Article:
i will confess my innermost secrets to a random person but reveal nothing to those closest.
 
is that cultural?
i have this problem too.
 
i suspect something to do with potatoes
 
i met someone at a party once for about 2 hours, and dumped like half of my life's story on her. we're friends on linkedin and still check in from time to time.
she knows stuff about me that my wife doesn't know.
and i know an enormous amount of stuff about her life that her husband doesn't know. this is continents apart so there is nothing pervy about any of it.
it's just easier to talk to people if you know there won't be some kind of immediate interruption in your social circle.
 
I think it has something to do with the presence of social media and potatoes.
 
7:02 AM
that is a good observation.
 
Hello. I have a question. So in a game, if you win in the $i'th$ round you are paid $2^i$ dollars and to play the $i'th$ round you have to pay $2^{i-1}$. The probability of you winning in any round is 0.5. Whats the expected loss player incurs before profiting from the game. So if I win in round $i$ my win trumps all my losses, so I made a profit.
 
someone should do something about the potatoes.
 
So let X denote the money lost in round $i$ (such that I have never won before) and p(X) be its probability. So the expected money lost upto round $i$ would be $\frac{2^{i}-1}{2^{i}}$ and I took its limit to infinty. Am i correct?
 
7:53 AM
Hello!!
 
@Shobhit wouldn't you always win a net of $1$ at the end of the game?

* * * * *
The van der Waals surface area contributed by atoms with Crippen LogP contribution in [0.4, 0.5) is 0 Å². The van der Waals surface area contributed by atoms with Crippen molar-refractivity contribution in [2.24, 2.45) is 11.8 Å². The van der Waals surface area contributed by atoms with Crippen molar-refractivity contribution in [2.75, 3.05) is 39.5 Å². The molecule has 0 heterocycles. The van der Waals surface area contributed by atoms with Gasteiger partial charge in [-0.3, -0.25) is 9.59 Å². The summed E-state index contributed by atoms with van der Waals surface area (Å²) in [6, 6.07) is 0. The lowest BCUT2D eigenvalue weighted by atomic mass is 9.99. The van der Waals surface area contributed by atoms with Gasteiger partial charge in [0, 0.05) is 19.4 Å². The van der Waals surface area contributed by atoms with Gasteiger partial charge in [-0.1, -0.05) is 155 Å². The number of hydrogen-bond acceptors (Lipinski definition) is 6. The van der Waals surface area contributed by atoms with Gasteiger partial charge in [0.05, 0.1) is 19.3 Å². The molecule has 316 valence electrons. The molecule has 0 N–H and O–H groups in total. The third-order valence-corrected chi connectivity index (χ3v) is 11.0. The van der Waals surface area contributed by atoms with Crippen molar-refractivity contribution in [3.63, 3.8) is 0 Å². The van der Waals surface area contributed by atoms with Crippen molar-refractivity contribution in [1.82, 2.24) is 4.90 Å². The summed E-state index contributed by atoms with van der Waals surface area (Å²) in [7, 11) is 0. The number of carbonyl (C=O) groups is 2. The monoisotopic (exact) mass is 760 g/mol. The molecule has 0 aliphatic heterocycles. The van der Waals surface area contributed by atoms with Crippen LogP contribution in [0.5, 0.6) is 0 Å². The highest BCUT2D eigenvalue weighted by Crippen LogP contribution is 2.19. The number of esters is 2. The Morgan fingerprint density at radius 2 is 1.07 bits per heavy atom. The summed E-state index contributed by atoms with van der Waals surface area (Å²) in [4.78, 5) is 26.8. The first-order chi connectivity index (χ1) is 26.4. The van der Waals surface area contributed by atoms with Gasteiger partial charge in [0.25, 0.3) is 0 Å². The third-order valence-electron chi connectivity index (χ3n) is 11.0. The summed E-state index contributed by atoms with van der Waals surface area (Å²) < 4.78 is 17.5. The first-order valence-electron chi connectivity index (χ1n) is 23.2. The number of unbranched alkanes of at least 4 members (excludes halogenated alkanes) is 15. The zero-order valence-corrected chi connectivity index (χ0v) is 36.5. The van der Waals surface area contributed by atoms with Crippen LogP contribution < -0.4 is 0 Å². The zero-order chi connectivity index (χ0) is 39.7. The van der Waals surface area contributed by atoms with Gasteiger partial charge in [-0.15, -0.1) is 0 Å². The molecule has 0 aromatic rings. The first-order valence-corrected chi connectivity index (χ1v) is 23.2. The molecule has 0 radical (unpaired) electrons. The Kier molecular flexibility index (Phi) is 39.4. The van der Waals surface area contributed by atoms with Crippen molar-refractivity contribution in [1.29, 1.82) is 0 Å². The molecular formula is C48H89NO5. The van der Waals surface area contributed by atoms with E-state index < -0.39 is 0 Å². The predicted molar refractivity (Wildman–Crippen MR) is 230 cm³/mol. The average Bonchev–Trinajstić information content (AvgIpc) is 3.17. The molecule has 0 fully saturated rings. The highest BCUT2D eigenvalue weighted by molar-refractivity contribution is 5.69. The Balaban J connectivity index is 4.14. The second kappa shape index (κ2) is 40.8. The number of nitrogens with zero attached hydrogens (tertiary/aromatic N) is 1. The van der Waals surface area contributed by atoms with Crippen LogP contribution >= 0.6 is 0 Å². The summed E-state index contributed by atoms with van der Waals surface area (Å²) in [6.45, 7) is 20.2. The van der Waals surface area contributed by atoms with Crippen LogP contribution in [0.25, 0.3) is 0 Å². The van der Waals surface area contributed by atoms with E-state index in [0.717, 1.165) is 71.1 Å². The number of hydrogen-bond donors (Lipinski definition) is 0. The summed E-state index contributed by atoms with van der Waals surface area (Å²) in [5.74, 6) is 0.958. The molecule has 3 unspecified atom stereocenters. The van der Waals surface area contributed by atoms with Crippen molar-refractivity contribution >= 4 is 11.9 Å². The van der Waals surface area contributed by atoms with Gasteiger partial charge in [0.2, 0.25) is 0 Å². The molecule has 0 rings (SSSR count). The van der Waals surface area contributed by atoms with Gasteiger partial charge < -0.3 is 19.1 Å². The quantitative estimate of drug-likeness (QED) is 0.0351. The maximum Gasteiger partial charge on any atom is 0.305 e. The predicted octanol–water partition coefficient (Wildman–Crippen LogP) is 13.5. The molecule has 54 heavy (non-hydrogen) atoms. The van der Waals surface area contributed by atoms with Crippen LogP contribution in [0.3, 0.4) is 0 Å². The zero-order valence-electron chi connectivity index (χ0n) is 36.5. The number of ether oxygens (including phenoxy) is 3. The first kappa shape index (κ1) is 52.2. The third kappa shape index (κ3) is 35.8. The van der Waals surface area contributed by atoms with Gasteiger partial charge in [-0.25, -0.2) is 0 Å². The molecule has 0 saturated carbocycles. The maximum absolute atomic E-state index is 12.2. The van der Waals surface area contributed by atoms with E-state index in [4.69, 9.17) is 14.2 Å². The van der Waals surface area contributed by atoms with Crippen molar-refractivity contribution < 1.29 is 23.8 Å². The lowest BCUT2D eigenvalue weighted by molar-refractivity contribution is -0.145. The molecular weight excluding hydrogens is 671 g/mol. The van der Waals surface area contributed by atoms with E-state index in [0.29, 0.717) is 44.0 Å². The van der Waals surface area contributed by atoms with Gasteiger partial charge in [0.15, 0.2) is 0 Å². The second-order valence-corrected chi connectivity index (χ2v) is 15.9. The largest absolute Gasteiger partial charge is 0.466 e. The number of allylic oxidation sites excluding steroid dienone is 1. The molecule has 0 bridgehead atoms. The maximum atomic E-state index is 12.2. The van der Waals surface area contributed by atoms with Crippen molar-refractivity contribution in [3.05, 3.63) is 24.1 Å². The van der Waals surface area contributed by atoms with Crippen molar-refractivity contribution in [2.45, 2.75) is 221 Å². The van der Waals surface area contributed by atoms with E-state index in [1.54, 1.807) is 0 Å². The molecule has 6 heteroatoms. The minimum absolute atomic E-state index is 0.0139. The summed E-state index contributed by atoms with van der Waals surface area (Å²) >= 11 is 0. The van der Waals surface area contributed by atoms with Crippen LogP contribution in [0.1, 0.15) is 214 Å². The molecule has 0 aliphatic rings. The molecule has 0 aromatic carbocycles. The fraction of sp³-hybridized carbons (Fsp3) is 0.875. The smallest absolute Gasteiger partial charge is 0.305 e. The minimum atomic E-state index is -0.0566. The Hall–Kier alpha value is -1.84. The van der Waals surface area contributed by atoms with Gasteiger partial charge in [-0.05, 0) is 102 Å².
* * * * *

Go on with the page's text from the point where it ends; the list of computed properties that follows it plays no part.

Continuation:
From Gauss elimination method with pivot do we get $R=G_3^{-1}P_1G_2^{-1}P_0G_1^{-1}A$ or $G_3P_1G_2P_0G_1A=R$ ? Which is the correct one?
 
@Shobhit Beautiful problem... i dont have the mathematical skill required to solve it so I am going to brute force it.
So if you win the first round you get 2^1=2$ and loss 2^(1-1)=2^0=1$? So if you win 1st round, your win trumps all your losses and so you made a profit right?
 
@AdilMohammed see if you find my result. You always win a net of $1$ at the end.
if I understand the rules.
 
His question was "What's the expected loss player incurs before profiting from the game" and we both figured out profit occurs from first-round itself right? so the answer to the "expected loss player incurs before profiting from the game" is 1$ right?
Oh probability is 0.5 I havent looked at that part yet while brute forcing.
 
8:02 AM
@AdilMohammed oh, okay, I had just read the rules and not the full question.
@AdilMohammed That is a lot of money, it seems to me.
 
@AdilMohammed To play the i^th round you pay 2^{i-1} and if yyou win you get 2^i and if not you get 0 back.
@robjohn is the question not clear?
@robjohn if the game ends when you win, then yes net would be 1.
 
@Shobhit yes, but the expected loss before winning is very large.
 
would it not be what I wrote above? I dont know how to mark it
would it be 0.5(1) + 0.5^2( 1 + 2) + 0.5^3 (1+ 2 + 2^2)...?
 
Winning on the first round is probability $\frac12$ with a cost of $1$. winning on the second round has a probability of $\frac14$ with a cost of $3$. winning on the third round has a probability of $\frac18$ with a cost of $7$. That is the probability of winning on round $n$ is $2^{-n}$ with a cost of $2^n-1$. Adding up the losses times their probabilities gives a divergent series.
 
would it be 0.5(1) + 0.5^2( 1 + 2) + 0.5^3 (1+ 2 + 2^2)...?
ok.
Thank you.
 
8:17 AM
i'm doing my best to consume as many potatoes as i can.
 
@copper.hat spudboy
 
gimme potatoes or give me death
 
don't tread on my potato?
 
:-)
 
9:15 AM
Does someone of you have an idea about my question?
0
Q: QR decomposition with permutation matrix

Mary StarAt the $QR$ decomposition with permutation matrix is the matrix $R$ equalt to $R=G_3^{-1}P_1G_2^{-1}P_0G_1^{-1}A$ or $G_3P_1G_2P_0G_1A=R$ ? Which is the correct one? In general it holds that $QR=PA$, right?

 
 
2 hours later…
10:52 AM
for $r,s \in \mathbb{R}$, we have three possibilities:$r<s$, $s<r$, or $s=r$
what's this property called?
looks like linear ordering